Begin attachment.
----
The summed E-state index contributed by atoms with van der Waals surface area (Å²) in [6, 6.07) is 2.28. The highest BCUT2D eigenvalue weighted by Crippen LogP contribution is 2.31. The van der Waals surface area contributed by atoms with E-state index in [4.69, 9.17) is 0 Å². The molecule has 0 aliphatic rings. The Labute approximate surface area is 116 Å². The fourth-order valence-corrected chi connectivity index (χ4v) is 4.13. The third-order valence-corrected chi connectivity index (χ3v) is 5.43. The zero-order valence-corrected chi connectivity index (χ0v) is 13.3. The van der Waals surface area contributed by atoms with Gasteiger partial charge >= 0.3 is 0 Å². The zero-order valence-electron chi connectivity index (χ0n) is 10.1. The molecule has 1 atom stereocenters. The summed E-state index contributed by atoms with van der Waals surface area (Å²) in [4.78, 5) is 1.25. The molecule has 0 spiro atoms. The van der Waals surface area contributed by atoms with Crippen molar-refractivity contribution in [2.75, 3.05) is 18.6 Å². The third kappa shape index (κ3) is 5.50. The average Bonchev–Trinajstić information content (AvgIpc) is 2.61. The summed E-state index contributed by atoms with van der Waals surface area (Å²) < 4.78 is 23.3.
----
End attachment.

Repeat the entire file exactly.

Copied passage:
The summed E-state index contributed by atoms with van der Waals surface area (Å²) in [6, 6.07) is 2.28. The highest BCUT2D eigenvalue weighted by Crippen LogP contribution is 2.31. The van der Waals surface area contributed by atoms with E-state index in [4.69, 9.17) is 0 Å². The molecule has 0 aliphatic rings. The Labute approximate surface area is 116 Å². The fourth-order valence-corrected chi connectivity index (χ4v) is 4.13. The third-order valence-corrected chi connectivity index (χ3v) is 5.43. The zero-order valence-corrected chi connectivity index (χ0v) is 13.3. The van der Waals surface area contributed by atoms with Gasteiger partial charge >= 0.3 is 0 Å². The zero-order valence-electron chi connectivity index (χ0n) is 10.1. The molecule has 1 atom stereocenters. The summed E-state index contributed by atoms with van der Waals surface area (Å²) in [4.78, 5) is 1.25. The molecule has 0 spiro atoms. The van der Waals surface area contributed by atoms with Crippen molar-refractivity contribution in [2.75, 3.05) is 18.6 Å². The third kappa shape index (κ3) is 5.50. The average Bonchev–Trinajstić information content (AvgIpc) is 2.61. The summed E-state index contributed by atoms with van der Waals surface area (Å²) < 4.78 is 23.3.